Today I wish my Nana a very happy 103rd birthday! (July 3, 2015) This occasion calls for a very special card, and inspiration struck early one morning. I’ve always loved crazy quilts, and have wanted to make one for years. What better time to learn how than on a card for Nan?
First, I selected five fabrics from my stash (I won’t say how long they have been there!)
Then I selected an envelope from another stash and cut a 5 1/2″ x 8″ card out of Domtar 110lb cardstock to fit.
Since I had five fabrics, I drew four lines on a 5 1/2″ x 8″ piece of paper to make five shapes.
Before cutting up my template I copied the drawing. This came in handy as a placement guide later. (Now where are my good paper scissors?!)
I arranged the fabric the order I found pleasing.
Then I cut out the pieces with a large seam allowance.
Now for a foundation piece out of muslin with a 1″ border.
Once that was cut I marked the outline of the card onto the muslin.
Using my guide and the template piece, I positioned the centre piece of fabric onto the foundation, and lined up second template piece.
I laid the yellow piece of fabric face down so that the stitching line would line up with the edge of the centre piece.
Pinned and being stitched.
Pressed flat. Now both pieces are anchored to the foundation.
Picking out the stitching when I realizing I should have put the burgundy piece on at the bottom before putting the yellow piece on the side!
Placing the burgundy piece.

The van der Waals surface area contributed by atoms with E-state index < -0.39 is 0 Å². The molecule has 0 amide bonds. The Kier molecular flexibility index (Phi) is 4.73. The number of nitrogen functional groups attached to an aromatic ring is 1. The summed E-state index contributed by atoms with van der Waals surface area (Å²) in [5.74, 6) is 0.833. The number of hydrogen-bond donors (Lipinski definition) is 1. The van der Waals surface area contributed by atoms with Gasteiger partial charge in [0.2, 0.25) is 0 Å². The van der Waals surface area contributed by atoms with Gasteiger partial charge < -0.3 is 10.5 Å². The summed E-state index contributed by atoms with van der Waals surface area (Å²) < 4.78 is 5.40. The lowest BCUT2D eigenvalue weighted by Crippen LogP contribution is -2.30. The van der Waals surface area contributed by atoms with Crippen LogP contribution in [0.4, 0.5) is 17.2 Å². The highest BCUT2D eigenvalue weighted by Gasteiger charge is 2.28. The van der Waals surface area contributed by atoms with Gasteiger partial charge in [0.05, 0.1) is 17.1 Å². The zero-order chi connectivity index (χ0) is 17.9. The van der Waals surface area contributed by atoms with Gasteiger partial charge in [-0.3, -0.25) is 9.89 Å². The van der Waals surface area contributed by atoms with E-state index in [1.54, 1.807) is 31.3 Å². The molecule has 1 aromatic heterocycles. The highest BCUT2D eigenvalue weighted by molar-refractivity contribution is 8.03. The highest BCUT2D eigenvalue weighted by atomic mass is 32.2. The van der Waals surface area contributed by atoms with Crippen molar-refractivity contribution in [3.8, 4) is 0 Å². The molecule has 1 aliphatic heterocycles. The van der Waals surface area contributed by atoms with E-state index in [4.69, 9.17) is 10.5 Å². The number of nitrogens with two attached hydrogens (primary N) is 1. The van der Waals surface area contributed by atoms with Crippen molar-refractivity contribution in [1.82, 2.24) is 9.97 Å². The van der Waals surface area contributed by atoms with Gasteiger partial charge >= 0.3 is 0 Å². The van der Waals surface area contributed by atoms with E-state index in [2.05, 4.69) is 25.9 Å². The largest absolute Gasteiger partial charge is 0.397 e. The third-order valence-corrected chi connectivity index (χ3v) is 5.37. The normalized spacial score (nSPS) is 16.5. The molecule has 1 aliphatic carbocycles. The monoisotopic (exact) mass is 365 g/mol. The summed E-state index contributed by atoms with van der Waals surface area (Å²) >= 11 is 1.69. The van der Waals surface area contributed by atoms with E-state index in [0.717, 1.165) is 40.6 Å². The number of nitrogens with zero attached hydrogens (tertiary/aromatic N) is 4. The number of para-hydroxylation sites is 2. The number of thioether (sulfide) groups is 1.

Flipping the burgundy piece to lay face down over the centre piece for stitching along the edge of the template.
Pinned for stitching.
Restitching the yellow piece.
Setting up placement of the rosy piece.
Positioned for stitching.
Rosy piece stitched and pressed, and the last template piece lined up.
Green piece positioned. Oops! The burgundy piece should have overlapped the green.
The burgundy partly un-stitched so the green could be stitched down.
Stitching the burgundy down over the green.
Trimming the 1″ border off the quilt block.
Using my ATG (adhesive transfer gun) to adhere the edges since they would not be enclosed in a seam.
Ready for embroidery! I just realized I should have trimmed the burgundy where it under laid the yellow. Oh well!
With a time constraint to get the card into the mail that afternoon, I didn’t take time to photograph the process of embroidering the piece, but it was fun. I learned five new embroidery stitches: feather, elongated feather, french knot, rosette chain stitch and fly stitch. I also used the chain, tacked herringbone and blanket stitches. I attached the quilt block to the cardstock using the ATG.
If I had had a few more hours I would have done more embroidery and added some bead work, but to get the card to Ontario within the week I could delay mailing it no longer.
Crazy quilts were popular in the late 1800’s, up till the early 1900’s. Nan was born in 1912, so I thought the crazy quilt would be perfect to commemorate her 103rd birthday!